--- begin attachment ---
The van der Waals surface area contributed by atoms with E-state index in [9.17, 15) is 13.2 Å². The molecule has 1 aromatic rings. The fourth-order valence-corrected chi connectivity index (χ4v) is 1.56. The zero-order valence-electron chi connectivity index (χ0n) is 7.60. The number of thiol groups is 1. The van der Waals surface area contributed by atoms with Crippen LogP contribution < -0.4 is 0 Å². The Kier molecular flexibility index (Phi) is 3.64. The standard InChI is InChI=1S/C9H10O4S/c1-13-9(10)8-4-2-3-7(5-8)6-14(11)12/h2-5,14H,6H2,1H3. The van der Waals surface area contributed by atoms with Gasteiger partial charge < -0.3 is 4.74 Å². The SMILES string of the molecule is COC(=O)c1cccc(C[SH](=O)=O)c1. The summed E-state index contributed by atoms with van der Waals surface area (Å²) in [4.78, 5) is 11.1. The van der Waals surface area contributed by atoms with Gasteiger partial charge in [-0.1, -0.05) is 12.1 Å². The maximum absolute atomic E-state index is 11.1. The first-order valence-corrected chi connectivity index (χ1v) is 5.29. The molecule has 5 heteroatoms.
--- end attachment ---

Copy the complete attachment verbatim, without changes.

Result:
The van der Waals surface area contributed by atoms with E-state index in [9.17, 15) is 13.2 Å². The molecule has 1 aromatic rings. The fourth-order valence-corrected chi connectivity index (χ4v) is 1.56. The zero-order valence-electron chi connectivity index (χ0n) is 7.60. The number of thiol groups is 1. The van der Waals surface area contributed by atoms with Crippen LogP contribution < -0.4 is 0 Å². The Kier molecular flexibility index (Phi) is 3.64. The standard InChI is InChI=1S/C9H10O4S/c1-13-9(10)8-4-2-3-7(5-8)6-14(11)12/h2-5,14H,6H2,1H3. The van der Waals surface area contributed by atoms with Gasteiger partial charge < -0.3 is 4.74 Å². The SMILES string of the molecule is COC(=O)c1cccc(C[SH](=O)=O)c1. The summed E-state index contributed by atoms with van der Waals surface area (Å²) in [4.78, 5) is 11.1. The van der Waals surface area contributed by atoms with Gasteiger partial charge in [-0.1, -0.05) is 12.1 Å². The maximum absolute atomic E-state index is 11.1. The first-order valence-corrected chi connectivity index (χ1v) is 5.29. The molecule has 5 heteroatoms.